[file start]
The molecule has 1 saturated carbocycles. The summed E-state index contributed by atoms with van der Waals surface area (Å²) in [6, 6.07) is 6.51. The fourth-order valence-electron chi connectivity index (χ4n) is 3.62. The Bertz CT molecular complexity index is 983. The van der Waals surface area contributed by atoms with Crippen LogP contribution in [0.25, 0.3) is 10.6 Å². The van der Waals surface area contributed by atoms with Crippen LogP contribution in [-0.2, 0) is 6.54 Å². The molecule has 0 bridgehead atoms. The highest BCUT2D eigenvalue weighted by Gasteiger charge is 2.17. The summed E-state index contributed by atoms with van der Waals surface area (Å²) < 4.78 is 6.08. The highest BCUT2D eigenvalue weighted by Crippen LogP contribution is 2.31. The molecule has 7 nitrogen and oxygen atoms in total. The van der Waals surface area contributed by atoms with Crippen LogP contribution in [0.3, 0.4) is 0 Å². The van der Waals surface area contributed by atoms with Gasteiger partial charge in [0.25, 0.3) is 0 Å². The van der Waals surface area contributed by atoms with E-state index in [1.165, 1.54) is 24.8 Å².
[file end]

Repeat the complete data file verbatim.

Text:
The molecule has 1 saturated carbocycles. The summed E-state index contributed by atoms with van der Waals surface area (Å²) in [6, 6.07) is 6.51. The fourth-order valence-electron chi connectivity index (χ4n) is 3.62. The Bertz CT molecular complexity index is 983. The van der Waals surface area contributed by atoms with Crippen LogP contribution in [0.25, 0.3) is 10.6 Å². The van der Waals surface area contributed by atoms with Crippen LogP contribution in [-0.2, 0) is 6.54 Å². The molecule has 0 bridgehead atoms. The highest BCUT2D eigenvalue weighted by Gasteiger charge is 2.17. The summed E-state index contributed by atoms with van der Waals surface area (Å²) < 4.78 is 6.08. The highest BCUT2D eigenvalue weighted by Crippen LogP contribution is 2.31. The molecule has 7 nitrogen and oxygen atoms in total. The van der Waals surface area contributed by atoms with Crippen LogP contribution in [0.3, 0.4) is 0 Å². The van der Waals surface area contributed by atoms with Gasteiger partial charge in [0.25, 0.3) is 0 Å². The van der Waals surface area contributed by atoms with E-state index in [1.165, 1.54) is 24.8 Å².